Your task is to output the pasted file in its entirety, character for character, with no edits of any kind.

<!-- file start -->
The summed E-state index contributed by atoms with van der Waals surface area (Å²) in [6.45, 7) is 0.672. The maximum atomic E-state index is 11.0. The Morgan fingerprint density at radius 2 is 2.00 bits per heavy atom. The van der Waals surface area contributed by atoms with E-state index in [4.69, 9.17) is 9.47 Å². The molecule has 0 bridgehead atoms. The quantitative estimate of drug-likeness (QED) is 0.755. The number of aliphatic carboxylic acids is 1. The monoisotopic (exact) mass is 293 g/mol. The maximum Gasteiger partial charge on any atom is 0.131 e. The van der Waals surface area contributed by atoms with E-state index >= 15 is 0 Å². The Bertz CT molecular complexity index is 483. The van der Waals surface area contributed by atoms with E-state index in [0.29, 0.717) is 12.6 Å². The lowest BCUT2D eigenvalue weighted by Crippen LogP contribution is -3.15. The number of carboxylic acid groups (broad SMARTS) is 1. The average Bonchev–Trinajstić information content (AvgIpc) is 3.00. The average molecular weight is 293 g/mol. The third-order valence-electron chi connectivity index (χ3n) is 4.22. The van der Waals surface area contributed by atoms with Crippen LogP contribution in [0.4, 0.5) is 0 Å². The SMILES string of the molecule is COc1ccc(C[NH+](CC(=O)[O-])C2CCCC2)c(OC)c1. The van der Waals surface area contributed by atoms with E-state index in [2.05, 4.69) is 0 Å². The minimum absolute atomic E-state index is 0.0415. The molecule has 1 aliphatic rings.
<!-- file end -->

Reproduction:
The summed E-state index contributed by atoms with van der Waals surface area (Å²) in [6.45, 7) is 0.672. The maximum atomic E-state index is 11.0. The Morgan fingerprint density at radius 2 is 2.00 bits per heavy atom. The van der Waals surface area contributed by atoms with E-state index in [4.69, 9.17) is 9.47 Å². The molecule has 0 bridgehead atoms. The quantitative estimate of drug-likeness (QED) is 0.755. The number of aliphatic carboxylic acids is 1. The monoisotopic (exact) mass is 293 g/mol. The maximum Gasteiger partial charge on any atom is 0.131 e. The van der Waals surface area contributed by atoms with E-state index >= 15 is 0 Å². The Bertz CT molecular complexity index is 483. The van der Waals surface area contributed by atoms with E-state index in [0.29, 0.717) is 12.6 Å². The lowest BCUT2D eigenvalue weighted by Crippen LogP contribution is -3.15. The number of carboxylic acid groups (broad SMARTS) is 1. The average Bonchev–Trinajstić information content (AvgIpc) is 3.00. The average molecular weight is 293 g/mol. The third-order valence-electron chi connectivity index (χ3n) is 4.22. The van der Waals surface area contributed by atoms with Crippen LogP contribution in [0.4, 0.5) is 0 Å². The SMILES string of the molecule is COc1ccc(C[NH+](CC(=O)[O-])C2CCCC2)c(OC)c1. The van der Waals surface area contributed by atoms with E-state index in [2.05, 4.69) is 0 Å². The minimum absolute atomic E-state index is 0.0415. The molecule has 1 aliphatic rings.